PB: Large corporations have a number of tools they use for innovation. One area is innovation challenges and idea challenges to come up with a thousand new ideas. A second option is for corporations to provide accelerators where they invite startups to apply to be part of their accelerator program. A third is incubators and makers’ spaces. Do you see those as innovation programs that can work? They’re spending a lot of money on it.

SB: No. What you just described is innovation theater. These are innovation activities, not deliverables. The hard part in a company is not getting a demo or setting up an internal accelerator, it’s getting something delivered all the way through your existing sales channel. What does it take to get from that demo into your engineering group, to be delivered as a product into your existing sales channel? And that’s where the difficulties are. You run into, “Well, wait a minute, this isn’t on our budget or schedule.” “Wait a minute, this conflicts with our existing product line.” “This will put our most profitable product out of business,” or “We don’t even have a sales force that knows how to sell this thing.”

A good number of companies focus on the easy part, which is, “Let’s have an incubator/accelerator.” The hard part is, “How do we deliver something with speed and urgency?” For example, when I teach this for the government, our focus is on innovation that gets deployed and fielded, not demos. (Yes, you might need a demo to convince someone to fund your program, but the demo is not the goal – delivery is.) Companies have more demos than they’ll ever need. But really the goal of a successful innovation program is figuring out how do you deploy something by getting through the hard political wiring diagram of who owns what, and how does this differ from what we already have, and which budget is it going to come from, and “this is unscheduled” and “wait a minute, it doesn’t meet our quality standards” and “we’re going to screw up our brand”?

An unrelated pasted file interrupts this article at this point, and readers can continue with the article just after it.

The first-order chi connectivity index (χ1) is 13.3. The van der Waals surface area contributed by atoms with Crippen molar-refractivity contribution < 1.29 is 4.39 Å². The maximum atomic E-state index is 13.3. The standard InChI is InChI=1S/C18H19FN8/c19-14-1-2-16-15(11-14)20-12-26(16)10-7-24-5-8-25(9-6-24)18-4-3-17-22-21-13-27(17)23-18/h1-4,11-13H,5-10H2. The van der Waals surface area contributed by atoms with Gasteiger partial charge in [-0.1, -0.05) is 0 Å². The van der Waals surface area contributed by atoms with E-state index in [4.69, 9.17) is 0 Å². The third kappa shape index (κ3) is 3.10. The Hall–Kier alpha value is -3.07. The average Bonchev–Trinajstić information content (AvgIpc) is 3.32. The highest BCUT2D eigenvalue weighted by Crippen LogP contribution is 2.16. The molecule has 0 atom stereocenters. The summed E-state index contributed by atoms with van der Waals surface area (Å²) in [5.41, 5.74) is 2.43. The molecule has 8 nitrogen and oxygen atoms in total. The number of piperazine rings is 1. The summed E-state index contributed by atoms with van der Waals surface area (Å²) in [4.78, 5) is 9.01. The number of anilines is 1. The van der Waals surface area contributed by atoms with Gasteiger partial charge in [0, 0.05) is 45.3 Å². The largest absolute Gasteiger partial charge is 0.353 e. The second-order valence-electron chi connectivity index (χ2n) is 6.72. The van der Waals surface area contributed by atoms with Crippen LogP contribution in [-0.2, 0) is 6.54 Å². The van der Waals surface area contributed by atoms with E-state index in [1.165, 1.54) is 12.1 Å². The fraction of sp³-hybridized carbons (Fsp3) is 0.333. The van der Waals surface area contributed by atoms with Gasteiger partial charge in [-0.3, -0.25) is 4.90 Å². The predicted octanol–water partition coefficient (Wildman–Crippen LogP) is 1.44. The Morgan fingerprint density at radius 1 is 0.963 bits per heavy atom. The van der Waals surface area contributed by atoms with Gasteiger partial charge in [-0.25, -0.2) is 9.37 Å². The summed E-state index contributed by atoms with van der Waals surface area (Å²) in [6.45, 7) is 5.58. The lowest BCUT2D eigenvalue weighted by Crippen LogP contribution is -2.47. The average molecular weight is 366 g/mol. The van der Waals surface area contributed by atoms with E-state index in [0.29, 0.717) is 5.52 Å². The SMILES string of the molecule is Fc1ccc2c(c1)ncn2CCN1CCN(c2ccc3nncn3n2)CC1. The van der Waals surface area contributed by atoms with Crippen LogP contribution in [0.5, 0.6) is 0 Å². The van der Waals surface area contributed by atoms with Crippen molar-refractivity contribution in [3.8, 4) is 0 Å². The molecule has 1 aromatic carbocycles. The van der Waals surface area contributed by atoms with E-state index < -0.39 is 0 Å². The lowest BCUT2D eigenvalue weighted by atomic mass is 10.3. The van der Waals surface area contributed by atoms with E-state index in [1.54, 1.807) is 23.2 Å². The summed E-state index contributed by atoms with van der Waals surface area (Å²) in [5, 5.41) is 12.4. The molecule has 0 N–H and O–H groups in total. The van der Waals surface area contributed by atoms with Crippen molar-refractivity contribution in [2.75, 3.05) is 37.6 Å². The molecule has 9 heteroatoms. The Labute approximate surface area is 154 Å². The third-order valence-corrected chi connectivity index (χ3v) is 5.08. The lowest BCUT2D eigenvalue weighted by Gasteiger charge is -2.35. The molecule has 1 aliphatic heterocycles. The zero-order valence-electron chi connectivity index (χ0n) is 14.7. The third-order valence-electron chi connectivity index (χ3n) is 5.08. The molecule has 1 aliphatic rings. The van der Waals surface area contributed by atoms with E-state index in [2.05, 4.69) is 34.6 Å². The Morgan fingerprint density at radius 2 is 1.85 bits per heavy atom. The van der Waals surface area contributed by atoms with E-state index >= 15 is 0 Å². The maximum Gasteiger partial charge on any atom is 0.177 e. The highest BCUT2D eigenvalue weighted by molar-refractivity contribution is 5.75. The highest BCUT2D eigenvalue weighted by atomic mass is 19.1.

How do we solve those problems? And that doesn’t mean it’s not solvable. It just means the “Let’s throw a party” approach reminds me of the old Andy Hardy movies of “Let’s put on a show.” Ok, we’ve got a show, now what?

The “now what” is that we lack a corporate innovation doctrine.


Steve Case’s Latest “Rise of the Rest” Tour

AireHealth is revolutionizing care management and drug delivery for respiratory illness via a connected-portable nebulizer.  -

Atomos is building the railroad of space using high-powered electric propulsion space tugs to move satellites to any orbit beyond low Earth orbit. -

Immertec’s VR software helps medical companies train physicians faster and easier than ever before. -

Xendoo is a cloud-based, flat-rate, monthly subscription providing bookkeeping and accounting to small and medium-sized businesses with less than 20 employees. -

Abartys Health streamlines communication between insurers, doctors, and patients. -

Earlier this month, Steve Case and the Revolution team hit the road for the eighth Rise of the Rest Road Trip, bringing the bus to Orlando, Florida’s Space Coast, Tampa Bay, Miami, and San Juan, Puerto Rico. At the end of each tour day, we hosted a pitch competition where a local startup received a $100,000 investment from Revolution’s Rise of the Rest Seed Fund.

For the pitch competitions in Orlando, Tampa Bay, Miami, and Puerto Rico, innovative startups based within a 100-mile radius of a tour stop were invited to apply. Our pitch competition in the Space Coast featured startups from the Space Coast region and other rising cities from across the country whose core focus relates to space, drone, aviation technologies, or adjacent focus areas.

We asked the winners in each city to tell us about their companies, provide advice to fellow entrepreneurs, and share a little more about themselves.